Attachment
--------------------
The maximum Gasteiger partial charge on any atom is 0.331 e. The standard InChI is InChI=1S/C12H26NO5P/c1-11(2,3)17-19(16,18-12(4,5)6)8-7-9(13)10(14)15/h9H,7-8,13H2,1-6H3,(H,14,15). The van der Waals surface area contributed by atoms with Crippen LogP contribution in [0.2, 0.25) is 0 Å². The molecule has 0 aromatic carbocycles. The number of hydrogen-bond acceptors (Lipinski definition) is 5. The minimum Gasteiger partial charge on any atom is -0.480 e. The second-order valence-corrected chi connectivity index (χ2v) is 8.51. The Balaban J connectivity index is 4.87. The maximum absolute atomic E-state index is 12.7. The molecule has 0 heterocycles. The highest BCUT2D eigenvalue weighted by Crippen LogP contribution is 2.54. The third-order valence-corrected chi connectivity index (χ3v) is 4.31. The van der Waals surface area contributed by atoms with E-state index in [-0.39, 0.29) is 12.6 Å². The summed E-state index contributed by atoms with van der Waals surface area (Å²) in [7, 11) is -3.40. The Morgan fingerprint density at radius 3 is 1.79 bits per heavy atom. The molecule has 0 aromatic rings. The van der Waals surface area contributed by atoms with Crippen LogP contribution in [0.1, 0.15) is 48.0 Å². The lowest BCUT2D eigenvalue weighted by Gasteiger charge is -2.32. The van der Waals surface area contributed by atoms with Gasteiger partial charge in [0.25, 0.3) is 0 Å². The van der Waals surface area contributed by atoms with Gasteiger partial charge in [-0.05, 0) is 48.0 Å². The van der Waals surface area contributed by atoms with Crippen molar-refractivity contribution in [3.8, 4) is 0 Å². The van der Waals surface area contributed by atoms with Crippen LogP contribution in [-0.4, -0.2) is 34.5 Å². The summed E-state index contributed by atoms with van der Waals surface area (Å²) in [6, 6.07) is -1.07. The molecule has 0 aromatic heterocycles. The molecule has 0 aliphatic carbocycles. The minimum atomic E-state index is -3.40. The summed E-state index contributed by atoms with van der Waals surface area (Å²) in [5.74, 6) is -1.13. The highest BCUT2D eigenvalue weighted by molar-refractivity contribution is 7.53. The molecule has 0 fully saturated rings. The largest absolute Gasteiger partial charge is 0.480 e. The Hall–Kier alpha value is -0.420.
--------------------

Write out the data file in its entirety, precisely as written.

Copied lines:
The maximum Gasteiger partial charge on any atom is 0.331 e. The standard InChI is InChI=1S/C12H26NO5P/c1-11(2,3)17-19(16,18-12(4,5)6)8-7-9(13)10(14)15/h9H,7-8,13H2,1-6H3,(H,14,15). The van der Waals surface area contributed by atoms with Crippen LogP contribution in [0.2, 0.25) is 0 Å². The molecule has 0 aromatic carbocycles. The number of hydrogen-bond acceptors (Lipinski definition) is 5. The minimum Gasteiger partial charge on any atom is -0.480 e. The second-order valence-corrected chi connectivity index (χ2v) is 8.51. The Balaban J connectivity index is 4.87. The maximum absolute atomic E-state index is 12.7. The molecule has 0 heterocycles. The highest BCUT2D eigenvalue weighted by Crippen LogP contribution is 2.54. The third-order valence-corrected chi connectivity index (χ3v) is 4.31. The van der Waals surface area contributed by atoms with E-state index in [-0.39, 0.29) is 12.6 Å². The summed E-state index contributed by atoms with van der Waals surface area (Å²) in [7, 11) is -3.40. The Morgan fingerprint density at radius 3 is 1.79 bits per heavy atom. The molecule has 0 aromatic rings. The van der Waals surface area contributed by atoms with Crippen LogP contribution in [0.1, 0.15) is 48.0 Å². The lowest BCUT2D eigenvalue weighted by Gasteiger charge is -2.32. The van der Waals surface area contributed by atoms with Gasteiger partial charge in [0.25, 0.3) is 0 Å². The van der Waals surface area contributed by atoms with Gasteiger partial charge in [-0.05, 0) is 48.0 Å². The van der Waals surface area contributed by atoms with Crippen molar-refractivity contribution in [3.8, 4) is 0 Å². The van der Waals surface area contributed by atoms with Crippen LogP contribution in [-0.4, -0.2) is 34.5 Å². The summed E-state index contributed by atoms with van der Waals surface area (Å²) in [6, 6.07) is -1.07. The molecule has 0 aromatic heterocycles. The molecule has 0 aliphatic carbocycles. The minimum atomic E-state index is -3.40. The summed E-state index contributed by atoms with van der Waals surface area (Å²) in [5.74, 6) is -1.13. The highest BCUT2D eigenvalue weighted by molar-refractivity contribution is 7.53. The molecule has 0 fully saturated rings. The largest absolute Gasteiger partial charge is 0.480 e. The Hall–Kier alpha value is -0.420.